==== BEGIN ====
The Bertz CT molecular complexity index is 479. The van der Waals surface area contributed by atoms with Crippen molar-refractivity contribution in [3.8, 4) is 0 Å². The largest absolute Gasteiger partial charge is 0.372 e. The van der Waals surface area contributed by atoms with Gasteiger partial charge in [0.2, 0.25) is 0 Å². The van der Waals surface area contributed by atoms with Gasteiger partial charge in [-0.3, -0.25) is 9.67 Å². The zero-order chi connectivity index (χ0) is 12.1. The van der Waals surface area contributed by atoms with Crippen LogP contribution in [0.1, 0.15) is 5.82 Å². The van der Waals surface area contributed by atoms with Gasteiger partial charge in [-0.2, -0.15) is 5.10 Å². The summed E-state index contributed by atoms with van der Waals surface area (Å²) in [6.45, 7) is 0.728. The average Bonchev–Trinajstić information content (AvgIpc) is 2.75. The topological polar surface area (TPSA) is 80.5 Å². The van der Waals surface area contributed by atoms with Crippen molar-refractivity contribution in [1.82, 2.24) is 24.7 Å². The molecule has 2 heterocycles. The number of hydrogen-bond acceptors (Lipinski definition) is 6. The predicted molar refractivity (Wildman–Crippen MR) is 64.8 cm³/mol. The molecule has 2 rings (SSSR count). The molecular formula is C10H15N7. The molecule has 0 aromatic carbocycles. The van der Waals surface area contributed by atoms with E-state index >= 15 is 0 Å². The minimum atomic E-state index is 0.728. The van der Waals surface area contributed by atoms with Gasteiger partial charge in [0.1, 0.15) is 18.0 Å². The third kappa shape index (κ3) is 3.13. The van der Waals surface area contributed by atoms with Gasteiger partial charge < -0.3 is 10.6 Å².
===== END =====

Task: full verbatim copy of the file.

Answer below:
The Bertz CT molecular complexity index is 479. The van der Waals surface area contributed by atoms with Crippen molar-refractivity contribution in [3.8, 4) is 0 Å². The largest absolute Gasteiger partial charge is 0.372 e. The van der Waals surface area contributed by atoms with Gasteiger partial charge in [0.2, 0.25) is 0 Å². The van der Waals surface area contributed by atoms with Gasteiger partial charge in [-0.3, -0.25) is 9.67 Å². The zero-order chi connectivity index (χ0) is 12.1. The van der Waals surface area contributed by atoms with Crippen LogP contribution in [0.1, 0.15) is 5.82 Å². The van der Waals surface area contributed by atoms with Gasteiger partial charge in [-0.2, -0.15) is 5.10 Å². The summed E-state index contributed by atoms with van der Waals surface area (Å²) in [6.45, 7) is 0.728. The average Bonchev–Trinajstić information content (AvgIpc) is 2.75. The topological polar surface area (TPSA) is 80.5 Å². The van der Waals surface area contributed by atoms with Crippen molar-refractivity contribution in [1.82, 2.24) is 24.7 Å². The molecule has 2 heterocycles. The number of hydrogen-bond acceptors (Lipinski definition) is 6. The predicted molar refractivity (Wildman–Crippen MR) is 64.8 cm³/mol. The molecule has 2 rings (SSSR count). The molecular formula is C10H15N7. The molecule has 0 aromatic carbocycles. The van der Waals surface area contributed by atoms with E-state index >= 15 is 0 Å². The minimum atomic E-state index is 0.728. The van der Waals surface area contributed by atoms with Gasteiger partial charge in [0.1, 0.15) is 18.0 Å². The third kappa shape index (κ3) is 3.13. The van der Waals surface area contributed by atoms with Gasteiger partial charge < -0.3 is 10.6 Å².